Albertz-Erben ($6.99). Bernkastler Badstube, Weingut Selbach-Oster (a lovely wine, $7.99). Berncasteler Doctor, Wwe. Dr. H. Thanisch (an unduly costly $29.50). Graacher Domprobst, Weingut Willi Schaefer ($6.99). Wehlener Klosterberg, Weingut Selbach-Oster ($7.99). Zeltinger Himmelreich, Weingut Selbach-Oster ($7.99). Brauneberger Juffer, Weingut Christian Karp-Schreiber ($7.99). Koberner Uhlan, Freiherr von Schleinitz'sche Weinsgutsverwaltung ($6.99). Kabinett: Nahe Monzinger Fruhlingsplatzchen, Weingut Petri-Ekling ($6.49). Kabinetts: Rheinpfalz Goldener Oktober Deidesheimer Hofstuck, St. Ursula Weinkellerei ($6). Ruppertsberger Hofstuck, Weingut Motzenbacker ($5.99). Spatleses: Mosel-Saar-Ruwer Koberner Uhlan, Freiherr von Schleinitz'sche Weingutsverwaltung (a choice buy at $8.99). Bernkasteler Kurfurstlay, Wwe. Dr. H. Thanisch ($8.95). Brauneberger Juffer, Weingut Karp-Schreiber ($9.99). Erdener Treppchen, Weingut Geschw. Albertz-Erben ($8.49). Spatleses: Rheinhessen Niersteiner Hipping and Niersteiner Rehbach, both from J.u.H.A. Strub ($6.99 and $7.99 respectively).Spatlese: Rheinpfalz Deidesheimer Herrgottsacker dry, Gutsverwaltung Geheim-Rat Wegeler-Deinhard ($10.49). Ausleses: Mosel-Saar-Ruwer Uerziger Wurzgarten, Joh. Jos.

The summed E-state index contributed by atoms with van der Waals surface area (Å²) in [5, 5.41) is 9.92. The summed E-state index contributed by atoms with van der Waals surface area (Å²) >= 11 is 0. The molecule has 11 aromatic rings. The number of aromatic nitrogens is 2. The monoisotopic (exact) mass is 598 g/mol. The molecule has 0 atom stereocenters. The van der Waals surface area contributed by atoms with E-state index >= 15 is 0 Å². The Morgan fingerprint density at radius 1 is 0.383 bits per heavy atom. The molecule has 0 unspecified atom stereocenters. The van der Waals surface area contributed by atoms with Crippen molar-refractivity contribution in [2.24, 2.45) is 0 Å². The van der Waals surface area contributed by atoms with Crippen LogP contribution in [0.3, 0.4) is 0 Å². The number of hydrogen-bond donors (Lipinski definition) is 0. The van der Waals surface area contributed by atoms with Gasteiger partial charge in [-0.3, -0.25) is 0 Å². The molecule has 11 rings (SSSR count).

Christoffel Erben ($14.99). Brauneberger Juffer-Sonnenuhr, Weingut Christian Karp-Schreiber ($14.99). Ausleses: Rheinhessen Bereich Nierstein, Jakob Demmer Weinkellerei (a bargain at $5.99). Binger Scharlachberg, Kommerzienat R.A. Ohler'sches Weingut ($7.99 for a half-bottle).
In addition to the pradikat wines, which I would buy first, I would turn to a category known as Qualitatswein bestimmter Anbaugebiete (Quality Wine from a Designated Region) for some outstanding buys. These Q.b.A.'s are a cut or two in quality below the pradikat wines.
Among these, in no particular order, I preferred the Ockfener Geisberg halbtrocken from Weingut Gebert, Mosel-Saar-Ruwer ($5.35) Rheingau riesling grunsilber Charta from Schloss Vollrads ($12) Kreuznacher Hofgarten, semidry, Anheuser & Fehrs, Nahe ($6.50 a liter) Bereich Bernkastel, H. Sichel Sohne, Mosel-Saar-Ruwer ($4.29), and the Bishop of Riesling Bereich Bernkastel, Rudolf Muller, Mosel-Saar-Ruwer ($4.95).
I also favored these Q.b.A.'s: Mariengold Liebfrauenmilch from Rudolf Muller ($3.65) Norheimer Kircheneck, Weingut Jakob Schneider, Nahe ($6.99) Oberhauser Brucke, Herm. Donnhoff Weingut, Nahe ($6.99), and Forster Bischofsgarten, Weingut Dr. Burklin-Wolf, Rheinpfalz ($6.99 a liter).
Although I usually dislike sekt -German sparkling wine - a pleasant extra-dry version made by Rudolf Muller in the Mosel-Saar-Ruwer ($7.75) was fresh and a tad pineapple-like.